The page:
Top 5 Impact Investment Trends You’ll See in 2012

As Impact Investment gains momentum and generates increased investor interest, impact financial intermediaries have scrambled to create new products and strategies that meet investor needs and provide scarce capital to ventures with social impact (VSIs). I see a number of trends emerging through these exercises and have flagged five of these to watch in 2012:

1. Impact Investment Funds of Funds (IIFoF) will come on strong: Most money moves into microfinance or impact investment through special purpose fund vehicles. Raising capital for these vehicles is time-consuming, expensive and highly inefficient. New funds, with new managers, are often small and resource constrained, adding to potential investment risk. The new crop of impact investment advisors hope to overcome some of these constraints by creating IIFoF structures that can serve as anchor investors in emerging funds while at the same time offer a more diversified product to their own investors.

Before you rush to invest in an IIFoF, ask yourself what the Fund Manager is offering to portfolio investee funds, aside from a slug of capital. Where the Fund Manager has a robust plan for supporting investee funds, enhancing governance and adding value, an IIFoF may indeed offer superior returns, compared to a single fund investment. On the other hand, if the Fund Manager assumes that financial capital is the primary area in which new funds need support, you’ll still benefit from diversification, but the potential return profile is a bit more opaque.

2. Mobile Payment Networks and Systems will displace MFIs in delivering financial access to the Base of the Pyramid (BOP): As the microfinance industry has grown, poverty alleviation theorists have pushed for the addition of savings products in what has been a largely credit-oriented industry. With many microfinance practitioners (including myself) moving from access to finance into “access to life” issues, poverty alleviation theorists have been looking at MFIs as conduits for health insurance, renewable energy programs, education finance and so on. The thinking is that since MFIs have regular contact with the BOP target market, they are ideal distribution channels for non-financial goods and services that improve BOP quality of life. While an interesting theory, most MFIs are still struggling to adapt to regulation, manage growth and move from single product (working capital loans) dominated portfolios to offering a robust and diversified suite of financial products. Regulatory issues aside, there isn’t enough bandwidth in most MFIs to tackle other social sector challenges.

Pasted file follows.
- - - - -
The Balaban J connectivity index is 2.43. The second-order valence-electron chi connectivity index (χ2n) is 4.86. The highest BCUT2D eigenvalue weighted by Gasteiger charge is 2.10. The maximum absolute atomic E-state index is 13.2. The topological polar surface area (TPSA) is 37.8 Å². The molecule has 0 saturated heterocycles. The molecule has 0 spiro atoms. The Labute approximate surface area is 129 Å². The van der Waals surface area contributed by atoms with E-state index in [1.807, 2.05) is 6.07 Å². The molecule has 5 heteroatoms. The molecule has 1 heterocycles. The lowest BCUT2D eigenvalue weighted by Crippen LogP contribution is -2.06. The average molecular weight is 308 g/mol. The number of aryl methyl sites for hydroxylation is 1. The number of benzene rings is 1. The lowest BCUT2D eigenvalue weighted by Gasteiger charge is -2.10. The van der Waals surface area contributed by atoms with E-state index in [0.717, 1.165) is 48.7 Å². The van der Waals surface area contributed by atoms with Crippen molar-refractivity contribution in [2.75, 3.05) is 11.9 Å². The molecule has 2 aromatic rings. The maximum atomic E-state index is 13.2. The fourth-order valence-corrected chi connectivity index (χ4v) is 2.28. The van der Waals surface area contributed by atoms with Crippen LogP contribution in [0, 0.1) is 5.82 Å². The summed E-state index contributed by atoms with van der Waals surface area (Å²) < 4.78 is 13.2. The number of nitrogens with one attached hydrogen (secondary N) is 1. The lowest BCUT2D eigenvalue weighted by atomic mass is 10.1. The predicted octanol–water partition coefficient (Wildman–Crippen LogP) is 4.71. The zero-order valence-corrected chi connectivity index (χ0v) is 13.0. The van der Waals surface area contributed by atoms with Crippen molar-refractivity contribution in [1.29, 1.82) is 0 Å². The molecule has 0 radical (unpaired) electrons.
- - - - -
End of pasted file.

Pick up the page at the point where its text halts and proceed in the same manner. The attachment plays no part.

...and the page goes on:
Mobile payment networks are stepping in to fill the gap. MicroEnsure  clients in Africa can purchase and pay for health and other types of insurance using their mobile phones. Simpa Networks uses a mobile and digital control network to offer prepaid renewable energy solutions for rural villages in India.

3. Latin America will return to favor: In recent years, multilaterals and development experts have favored investment in Africa and Asia and reduced or eliminated new commitments in Latin America. The argument for doing this? More poor people and poorer poor people outside of Latin America. The problem? Latin American economies and societies are far more “investment ready” than most African and many Asian counterparts. As an investor, I want Latin America in my portfolio. As a social development expert, I believe that poverty is poverty, wherever it occurs.

Can you ethically exclude Latin America from your impact investment work? Aren’t you then saying that you want to help only the most miserable and to heck with the moderately miserable? Excluding the Latin American BOP won’t necessarily get you better impact results given investment readiness issues; but it will probably lower your portfolio returns.

4. Focus on Operational Excellence will become a key differentiator across impact investment funds and firms. Mainstream asset managers asked about innovation trends and what it takes to outperform  (Investment Innovations: Raising the Bar) consider operational excellence to be a core driver. In the impact investment world, we’ve been more focused on selling a new vision and figuring out how to report on the multiple bottom lines we’re promising investors. Few of the impact investment funds & firms coming to market have a lot of hands-on experience with social sector lending, much less equity investing. We must, collectively, demonstrate that we are giving as much thought to how we can add value through our work with #ImpInv portfolio companies as we do to the issue of what social & environmental impacts we plan to measure. Failure to do so will contribute to sub-par results that make #ImpInv a temporary bubble rather than a long-term agent for sustainable change.